Implementing proper cyber security measures is often a luxury and not a necessity to most of the small business owners. According to a survey of small-business owners by Nationwide found only 13% of respondents believed they had experienced a cyber attack. Unfortunately, small business houses are the soft target of cyber criminals which can cripple a company causing damage to reputation, money and time.
If your favorite café lounge or fitness center does not have their cyber security measures in place, then you must be worried. When business owners were given a list of cyber attacks to review, 58% realized that they have been victimized. And mind it; this happened only after understanding which incidents are classified as cyber attacks. "Although awareness is increasing, small-business owners are still not even realizing when they've been victims of cyber attacks," said Karen Johnston, technical consultant for Nationwide. "Small-business owners have a misconception that cybercriminals are only targeting large corporations, but that couldn't be further from the truth.
The most common attacks identified by the victims are phishing, computer viruses, Trojan horses, data breaches, ransomwares etc. But the question arises, why the small business houses are being targeted by the criminals? There are few reasons:
Organizations often find it difficult to recover from a cyber attack for the lack of its response plan in place to protect employee data or client data. Though majority of business owners admit that it's important to implement cyber security best practices, very few have actually executed the plan.
85% of small businesses say it's important to protect their company's computers against viruses, spyware and other malicious code. Where 65% of small businesses who actually protect their company's computers.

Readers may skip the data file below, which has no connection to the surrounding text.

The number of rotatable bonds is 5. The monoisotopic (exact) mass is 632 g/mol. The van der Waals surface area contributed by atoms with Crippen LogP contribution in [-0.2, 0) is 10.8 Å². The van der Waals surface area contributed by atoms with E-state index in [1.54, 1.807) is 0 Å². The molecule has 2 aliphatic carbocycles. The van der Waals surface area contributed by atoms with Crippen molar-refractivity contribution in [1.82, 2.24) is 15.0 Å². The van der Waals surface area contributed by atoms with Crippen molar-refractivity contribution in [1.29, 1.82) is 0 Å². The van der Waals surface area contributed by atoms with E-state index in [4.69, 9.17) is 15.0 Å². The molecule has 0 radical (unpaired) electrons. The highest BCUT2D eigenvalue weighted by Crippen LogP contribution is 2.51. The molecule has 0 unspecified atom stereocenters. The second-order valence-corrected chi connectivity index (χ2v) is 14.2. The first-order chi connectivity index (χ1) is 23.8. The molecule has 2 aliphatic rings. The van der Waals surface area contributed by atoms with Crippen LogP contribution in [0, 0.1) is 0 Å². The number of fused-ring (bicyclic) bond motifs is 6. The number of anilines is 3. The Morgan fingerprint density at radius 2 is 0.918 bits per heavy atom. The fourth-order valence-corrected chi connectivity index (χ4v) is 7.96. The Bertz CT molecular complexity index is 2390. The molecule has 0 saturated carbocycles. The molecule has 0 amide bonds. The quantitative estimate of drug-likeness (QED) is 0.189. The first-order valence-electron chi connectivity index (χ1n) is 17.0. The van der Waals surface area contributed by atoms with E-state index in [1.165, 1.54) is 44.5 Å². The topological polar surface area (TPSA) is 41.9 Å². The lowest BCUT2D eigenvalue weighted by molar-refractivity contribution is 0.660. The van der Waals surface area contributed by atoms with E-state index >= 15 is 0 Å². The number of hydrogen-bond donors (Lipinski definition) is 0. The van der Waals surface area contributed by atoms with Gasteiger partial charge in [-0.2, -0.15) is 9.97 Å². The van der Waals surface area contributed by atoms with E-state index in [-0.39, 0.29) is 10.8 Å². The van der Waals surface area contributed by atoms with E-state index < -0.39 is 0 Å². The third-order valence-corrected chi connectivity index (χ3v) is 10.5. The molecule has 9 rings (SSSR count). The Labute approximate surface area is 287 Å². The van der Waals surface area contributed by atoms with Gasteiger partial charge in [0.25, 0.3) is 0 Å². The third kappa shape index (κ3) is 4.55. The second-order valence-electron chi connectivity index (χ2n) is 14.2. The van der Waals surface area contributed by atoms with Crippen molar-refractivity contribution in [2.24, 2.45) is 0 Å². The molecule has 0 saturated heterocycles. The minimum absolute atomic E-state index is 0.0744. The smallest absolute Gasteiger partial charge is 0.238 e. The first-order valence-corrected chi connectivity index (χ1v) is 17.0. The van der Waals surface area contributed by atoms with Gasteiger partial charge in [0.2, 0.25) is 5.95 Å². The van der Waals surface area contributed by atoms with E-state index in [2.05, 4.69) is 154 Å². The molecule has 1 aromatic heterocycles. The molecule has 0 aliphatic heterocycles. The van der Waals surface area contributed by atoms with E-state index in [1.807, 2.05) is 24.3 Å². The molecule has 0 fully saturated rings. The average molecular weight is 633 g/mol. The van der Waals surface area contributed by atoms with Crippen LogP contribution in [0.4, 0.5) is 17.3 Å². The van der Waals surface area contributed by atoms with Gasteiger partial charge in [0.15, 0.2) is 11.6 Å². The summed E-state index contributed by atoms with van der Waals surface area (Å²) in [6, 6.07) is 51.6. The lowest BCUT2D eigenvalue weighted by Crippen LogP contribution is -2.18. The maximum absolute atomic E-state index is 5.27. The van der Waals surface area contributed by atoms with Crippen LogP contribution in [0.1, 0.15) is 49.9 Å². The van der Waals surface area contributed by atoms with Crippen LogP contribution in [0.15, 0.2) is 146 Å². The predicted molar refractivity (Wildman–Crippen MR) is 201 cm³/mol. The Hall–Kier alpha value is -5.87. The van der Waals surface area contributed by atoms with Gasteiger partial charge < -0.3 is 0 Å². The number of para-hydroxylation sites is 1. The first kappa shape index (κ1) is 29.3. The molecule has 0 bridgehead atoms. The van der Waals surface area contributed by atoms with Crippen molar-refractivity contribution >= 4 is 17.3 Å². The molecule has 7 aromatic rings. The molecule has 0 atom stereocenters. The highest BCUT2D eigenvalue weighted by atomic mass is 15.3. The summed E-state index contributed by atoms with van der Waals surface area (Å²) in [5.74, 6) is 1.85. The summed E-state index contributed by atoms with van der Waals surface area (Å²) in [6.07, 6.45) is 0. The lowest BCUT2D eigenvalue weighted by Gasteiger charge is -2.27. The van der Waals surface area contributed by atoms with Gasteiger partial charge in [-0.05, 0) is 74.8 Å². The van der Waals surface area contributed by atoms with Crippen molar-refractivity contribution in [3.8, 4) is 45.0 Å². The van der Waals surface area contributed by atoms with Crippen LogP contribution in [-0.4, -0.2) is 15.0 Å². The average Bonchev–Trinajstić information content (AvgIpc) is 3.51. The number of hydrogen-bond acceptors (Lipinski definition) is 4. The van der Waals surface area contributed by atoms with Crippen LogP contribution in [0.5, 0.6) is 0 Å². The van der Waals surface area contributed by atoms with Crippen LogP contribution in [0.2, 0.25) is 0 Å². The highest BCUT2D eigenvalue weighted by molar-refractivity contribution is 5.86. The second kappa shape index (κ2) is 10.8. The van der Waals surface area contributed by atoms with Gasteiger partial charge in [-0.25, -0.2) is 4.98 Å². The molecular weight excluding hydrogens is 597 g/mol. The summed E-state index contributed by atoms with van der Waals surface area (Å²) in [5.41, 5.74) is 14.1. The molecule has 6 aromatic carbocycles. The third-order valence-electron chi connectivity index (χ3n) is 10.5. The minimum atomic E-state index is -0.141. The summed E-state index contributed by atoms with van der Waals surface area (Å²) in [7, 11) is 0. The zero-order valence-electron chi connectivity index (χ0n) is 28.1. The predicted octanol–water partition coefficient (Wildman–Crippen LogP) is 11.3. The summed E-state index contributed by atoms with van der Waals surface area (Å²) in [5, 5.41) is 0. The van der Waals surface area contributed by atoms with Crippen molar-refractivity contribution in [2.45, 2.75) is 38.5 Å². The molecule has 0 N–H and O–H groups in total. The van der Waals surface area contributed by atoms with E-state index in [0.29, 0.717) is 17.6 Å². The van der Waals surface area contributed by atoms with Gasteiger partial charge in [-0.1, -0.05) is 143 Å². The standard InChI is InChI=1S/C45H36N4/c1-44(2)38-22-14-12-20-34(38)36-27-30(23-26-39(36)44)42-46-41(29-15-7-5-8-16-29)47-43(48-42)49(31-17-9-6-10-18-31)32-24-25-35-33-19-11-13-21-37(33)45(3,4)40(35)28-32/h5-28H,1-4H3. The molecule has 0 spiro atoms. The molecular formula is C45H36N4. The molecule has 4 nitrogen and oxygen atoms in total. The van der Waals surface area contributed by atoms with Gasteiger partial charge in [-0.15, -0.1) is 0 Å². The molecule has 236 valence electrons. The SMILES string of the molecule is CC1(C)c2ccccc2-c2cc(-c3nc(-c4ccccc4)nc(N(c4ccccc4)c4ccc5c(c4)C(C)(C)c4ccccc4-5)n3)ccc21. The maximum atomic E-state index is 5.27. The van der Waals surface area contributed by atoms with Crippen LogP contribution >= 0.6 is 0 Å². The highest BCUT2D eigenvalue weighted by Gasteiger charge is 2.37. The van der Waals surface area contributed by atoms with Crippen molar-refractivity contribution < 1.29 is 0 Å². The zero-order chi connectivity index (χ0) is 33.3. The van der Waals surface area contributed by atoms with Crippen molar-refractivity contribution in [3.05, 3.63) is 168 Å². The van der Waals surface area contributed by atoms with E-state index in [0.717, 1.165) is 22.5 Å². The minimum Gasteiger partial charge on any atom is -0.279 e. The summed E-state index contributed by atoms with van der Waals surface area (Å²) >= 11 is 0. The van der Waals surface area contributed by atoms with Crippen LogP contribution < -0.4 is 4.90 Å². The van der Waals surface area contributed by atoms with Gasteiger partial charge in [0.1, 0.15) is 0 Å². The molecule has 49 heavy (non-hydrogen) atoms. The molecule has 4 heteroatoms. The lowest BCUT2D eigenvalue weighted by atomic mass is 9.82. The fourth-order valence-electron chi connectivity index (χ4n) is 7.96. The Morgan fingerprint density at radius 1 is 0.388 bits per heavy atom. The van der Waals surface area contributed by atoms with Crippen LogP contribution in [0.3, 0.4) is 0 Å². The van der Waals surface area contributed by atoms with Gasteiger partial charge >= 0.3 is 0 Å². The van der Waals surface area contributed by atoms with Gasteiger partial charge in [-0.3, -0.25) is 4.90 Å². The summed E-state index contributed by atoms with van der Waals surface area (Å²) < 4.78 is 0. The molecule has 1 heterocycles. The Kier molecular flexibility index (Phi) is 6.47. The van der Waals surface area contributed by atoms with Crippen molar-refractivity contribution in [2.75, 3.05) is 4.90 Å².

85% admits it's important to secure their company’s computer, where only 58% actually secure their company's computers.
85% say it's important to make regular backups of business data and information and 59% actually make regular backups of business data and information.
83% say that it's important to establish security practices and policies to protect sensitive information and only 50% actually establish security practices and policies.
81% say it's important to control physical access to computers and network components and 60% actually control physical access to computers and network components.
80% admits it's important to require employees to use strong passwords and to change them often and 52% actually require employees to do so.
But this doesn't mean that consumer data is secured with large firms. "Equifax" is a perfect example of a large sophisticated business, which actually has a significant cyber security budget, and yet they were not able to protect themselves," said Adam Bobrow, chief executive officer of Foresight Resilience Strategies. "You can't use a company's size as an indicator of whether it's going to be cyber secure." So, consumers also need to be very careful while giving out their personal data as it’s a matter of their own safety.
Statistics from: smallbusiness.com